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Baltic Resolve: "One mission - one team"

By Cpl. Jean-Philippe Lavigne
First published in
SFOR Informer#124, October 17, 2001

A combined task force from the Nordic-Polish Battle Group (NPBG) supported by aviation elements from Eagle Base, Multinational Division North (MND-N), participated in a five-day exercise called Baltic Resolve. The operation culminated with a combined-arms live fire at Glamoc Range in Multinational Division Southwest (MND-SW).

Glamoc - A cloud of dust moves along at high speed across Glamoc's burnt desert plains. A-Coy four-wheel drive Tarpan Honkers, supported by two APCs, drive along Barbara Road. The convoy abruptly stops. Polish soldiers jump out of their vehicles, deploy and open fire. Two honkers are lost in the battle, A-Coy is in a difficult position and needs help. As soon as the alert is given, C-Squadron Danish Leopard Tanks get into the field and fire on the enemy. Shells hit their targets one by one in an astounding display of firepower. Two Blackhawk troop transport helicopters suddenly appear from behind the hill. Flying close to the ground, two Kiowa helicopters strike down the targets. The chaos and disorder provoked by the incessant firing of NPBG elements allow the helicopters to evacuate the troops. Once the soldiers are safe, tanks start to withdraw as they continue shooting. Orders are given from an APC M113, used as a forward command post. Polish Maj. Porabka Marcin, protocol J1 officer, supervises the operations. Higher in the sky, two Spanish F-18 Fighters fly over the valley. End of the show. Maj. Gen. H. Steven Blum, new MND-N commander, applauds from the guest tent.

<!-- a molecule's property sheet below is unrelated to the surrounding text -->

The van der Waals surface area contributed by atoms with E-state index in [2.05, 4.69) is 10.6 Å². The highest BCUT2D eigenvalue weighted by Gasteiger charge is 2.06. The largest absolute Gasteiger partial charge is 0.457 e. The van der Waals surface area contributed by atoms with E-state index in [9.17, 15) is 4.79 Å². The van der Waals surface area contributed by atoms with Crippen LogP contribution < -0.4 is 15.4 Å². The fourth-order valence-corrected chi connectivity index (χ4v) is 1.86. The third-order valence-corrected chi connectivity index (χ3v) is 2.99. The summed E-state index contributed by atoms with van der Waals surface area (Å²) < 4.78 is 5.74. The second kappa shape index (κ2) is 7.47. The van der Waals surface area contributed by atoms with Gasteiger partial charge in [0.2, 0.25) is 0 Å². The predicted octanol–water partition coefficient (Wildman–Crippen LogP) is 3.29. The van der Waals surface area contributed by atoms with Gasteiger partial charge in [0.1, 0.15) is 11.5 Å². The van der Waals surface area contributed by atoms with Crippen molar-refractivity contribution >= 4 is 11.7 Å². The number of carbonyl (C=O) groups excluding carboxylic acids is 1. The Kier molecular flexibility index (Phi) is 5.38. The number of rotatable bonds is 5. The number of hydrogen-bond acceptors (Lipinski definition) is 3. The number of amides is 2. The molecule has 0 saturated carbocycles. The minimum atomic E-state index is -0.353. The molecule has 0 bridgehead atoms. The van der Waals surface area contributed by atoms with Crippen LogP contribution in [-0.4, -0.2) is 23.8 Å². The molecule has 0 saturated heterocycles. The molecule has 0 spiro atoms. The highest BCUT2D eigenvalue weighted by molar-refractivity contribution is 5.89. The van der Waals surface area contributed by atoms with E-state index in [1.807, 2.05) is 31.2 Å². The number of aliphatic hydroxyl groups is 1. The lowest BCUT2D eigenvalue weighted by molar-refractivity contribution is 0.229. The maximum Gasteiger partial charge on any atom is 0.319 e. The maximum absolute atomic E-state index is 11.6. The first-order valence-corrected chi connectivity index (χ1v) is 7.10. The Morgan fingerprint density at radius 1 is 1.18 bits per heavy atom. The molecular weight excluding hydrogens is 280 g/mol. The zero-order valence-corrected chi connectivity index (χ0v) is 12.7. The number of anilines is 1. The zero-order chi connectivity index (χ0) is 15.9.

This was not a movie but a live fire exercise. SFOR conducts these peace enforcement operations on a regular basis to maintain and enhance its intervention capacity. "The aim of the exercise was to demonstrate NPBG capability to rapidly assemble and deploy military forces when and where needed in BiH," explains NPBG Commander, Polish Col. Franciszek Kochanowski. That's the reason why many different tasks are executed during the exercise, including rapid deployment, patrolling, defensive operations, limited attacks, use of force, support and logistic operations and redeployment.
"This exercise is also the occasion to have real fire and maintain the tanks at an operational level," says Danish 1st Lt. Jesper Bonnelykke, C-SQN team leader. "It's very exciting," comments Pvt. Kristian Rohde Sorensen. "We don't have the occasion to shoot for real so often." However, all participants recognise this exercise as routine compared to their hard training. "We repeated this exercise for months," says Polish Maj. Marek Demczuk, A-Coy commander. "But this time, it had to be perfect, everything has to be in its right place at the right moment. During our training, we can repeat several times the same moves. Here we don't have a second chance."
But co-operation and co-ordination is not a problem for the Nordic-Polish Battle Group. Looking back in the history of this very social battle group, they have learned through years to work together, despite its multinational composition and differences in both language and culture. The legal foundation for NPBG is a Memorandum of Understanding signed by Denmark, Poland, Sweden and Finland.
After the guests' departure, A-Coy and C-SQN took to their positions again. "We have some rounds left," jokes Bonnelykke. "Some of my guys didn't get a chance to shoot. It's their turn now." And they all go together, one more time for their own pleasure. There is no competition between NPBG nations: "One Mission-One Team" is their motto.

Related link: Training and Exercises